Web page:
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 Table of Contents  
CASE REPORT
Year : 2022  |  Volume : 34  |  Issue : 1  |  Page : 68-70

Case of multiple sclerosis presenting as unilateral internuclear ophthalmoplegia


Department of Ophthalmology, Goa Medical College, Bambolim, Goa, India

Date of Submission21-Jun-2021
Date of Acceptance07-Jul-2021
Date of Web Publication21-Apr-2022

Correspondence Address:
Dr. Aishwarya M Angadi
2-10-786/16 “Aishwarya Nilaya” Bejai Nodu Lane, Mangalore - 575 004, Karnataka
India
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Source of Support: None, Conflict of Interest: None


DOI: 10.4103/kjo.kjo_148_21

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  Abstract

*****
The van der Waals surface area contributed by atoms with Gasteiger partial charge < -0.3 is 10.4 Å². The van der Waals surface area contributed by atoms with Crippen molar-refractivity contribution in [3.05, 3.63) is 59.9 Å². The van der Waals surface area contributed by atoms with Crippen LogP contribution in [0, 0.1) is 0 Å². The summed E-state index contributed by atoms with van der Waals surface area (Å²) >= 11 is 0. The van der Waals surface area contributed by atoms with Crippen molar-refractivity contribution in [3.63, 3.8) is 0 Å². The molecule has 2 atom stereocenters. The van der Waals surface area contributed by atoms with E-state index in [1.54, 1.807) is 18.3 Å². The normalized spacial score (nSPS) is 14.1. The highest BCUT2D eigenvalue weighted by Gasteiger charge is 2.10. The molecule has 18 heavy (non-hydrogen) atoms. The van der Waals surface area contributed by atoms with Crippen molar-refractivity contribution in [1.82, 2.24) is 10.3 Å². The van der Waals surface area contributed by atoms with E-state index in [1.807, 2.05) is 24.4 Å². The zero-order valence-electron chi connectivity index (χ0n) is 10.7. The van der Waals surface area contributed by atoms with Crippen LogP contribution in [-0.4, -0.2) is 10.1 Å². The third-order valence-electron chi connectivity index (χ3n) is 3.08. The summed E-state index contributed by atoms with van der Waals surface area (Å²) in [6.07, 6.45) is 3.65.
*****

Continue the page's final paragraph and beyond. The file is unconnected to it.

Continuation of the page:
A 30-year-old female presented with complaints of decreased vision and diplopia since 1 week along with headache and gait disturbances. Examination revealed medial restriction of ocular movements in the right with left abducting nystagmus suggestive of right-sided internuclear ophthalmoplegia and right-sided facial palsy. The patient was admitted under neurology as a suspected case of demyelinating disorder. Magnetic resonance imaging with gadolinium contrast revealed features suggestive of probably multiple sclerosis (MS). The patient was given 5 days of high-dose intravenous steroids following which the patient showed improvement and was discharged on multivitamins. Subsequent follow-up showed significant improvement in symptoms, visual acuity, and ocular movements. Hereby presenting a rare case of MS presenting as unilateral internuclear ophthalmoplegia.